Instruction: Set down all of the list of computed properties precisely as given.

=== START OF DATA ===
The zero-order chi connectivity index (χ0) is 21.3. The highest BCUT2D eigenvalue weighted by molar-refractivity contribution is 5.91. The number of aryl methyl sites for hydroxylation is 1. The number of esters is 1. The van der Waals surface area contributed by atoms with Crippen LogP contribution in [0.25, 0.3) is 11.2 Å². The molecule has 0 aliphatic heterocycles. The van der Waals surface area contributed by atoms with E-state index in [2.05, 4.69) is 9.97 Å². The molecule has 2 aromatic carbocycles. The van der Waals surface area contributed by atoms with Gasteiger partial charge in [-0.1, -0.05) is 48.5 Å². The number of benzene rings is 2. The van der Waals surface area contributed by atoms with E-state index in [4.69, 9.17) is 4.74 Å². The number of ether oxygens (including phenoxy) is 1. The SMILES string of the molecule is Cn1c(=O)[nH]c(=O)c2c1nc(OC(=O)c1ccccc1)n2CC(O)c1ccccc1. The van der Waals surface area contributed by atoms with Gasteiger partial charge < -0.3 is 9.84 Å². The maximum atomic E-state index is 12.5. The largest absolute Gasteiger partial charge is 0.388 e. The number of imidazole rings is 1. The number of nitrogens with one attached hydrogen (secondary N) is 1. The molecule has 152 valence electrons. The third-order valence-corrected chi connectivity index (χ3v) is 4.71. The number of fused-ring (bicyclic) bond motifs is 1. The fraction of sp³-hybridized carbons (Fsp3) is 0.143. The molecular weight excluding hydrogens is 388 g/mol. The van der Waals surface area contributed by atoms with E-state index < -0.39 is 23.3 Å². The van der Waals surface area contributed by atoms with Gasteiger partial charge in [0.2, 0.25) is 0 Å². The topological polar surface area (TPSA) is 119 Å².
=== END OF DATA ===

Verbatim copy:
The zero-order chi connectivity index (χ0) is 21.3. The highest BCUT2D eigenvalue weighted by molar-refractivity contribution is 5.91. The number of aryl methyl sites for hydroxylation is 1. The number of esters is 1. The van der Waals surface area contributed by atoms with Crippen LogP contribution in [0.25, 0.3) is 11.2 Å². The molecule has 0 aliphatic heterocycles. The van der Waals surface area contributed by atoms with E-state index in [2.05, 4.69) is 9.97 Å². The molecule has 2 aromatic carbocycles. The van der Waals surface area contributed by atoms with Gasteiger partial charge in [-0.1, -0.05) is 48.5 Å². The number of benzene rings is 2. The van der Waals surface area contributed by atoms with E-state index in [4.69, 9.17) is 4.74 Å². The number of ether oxygens (including phenoxy) is 1. The SMILES string of the molecule is Cn1c(=O)[nH]c(=O)c2c1nc(OC(=O)c1ccccc1)n2CC(O)c1ccccc1. The van der Waals surface area contributed by atoms with Gasteiger partial charge < -0.3 is 9.84 Å². The maximum atomic E-state index is 12.5. The largest absolute Gasteiger partial charge is 0.388 e. The number of imidazole rings is 1. The number of nitrogens with one attached hydrogen (secondary N) is 1. The molecule has 152 valence electrons. The third-order valence-corrected chi connectivity index (χ3v) is 4.71. The number of fused-ring (bicyclic) bond motifs is 1. The fraction of sp³-hybridized carbons (Fsp3) is 0.143. The molecular weight excluding hydrogens is 388 g/mol. The van der Waals surface area contributed by atoms with E-state index < -0.39 is 23.3 Å². The van der Waals surface area contributed by atoms with Gasteiger partial charge in [0.2, 0.25) is 0 Å². The topological polar surface area (TPSA) is 119 Å².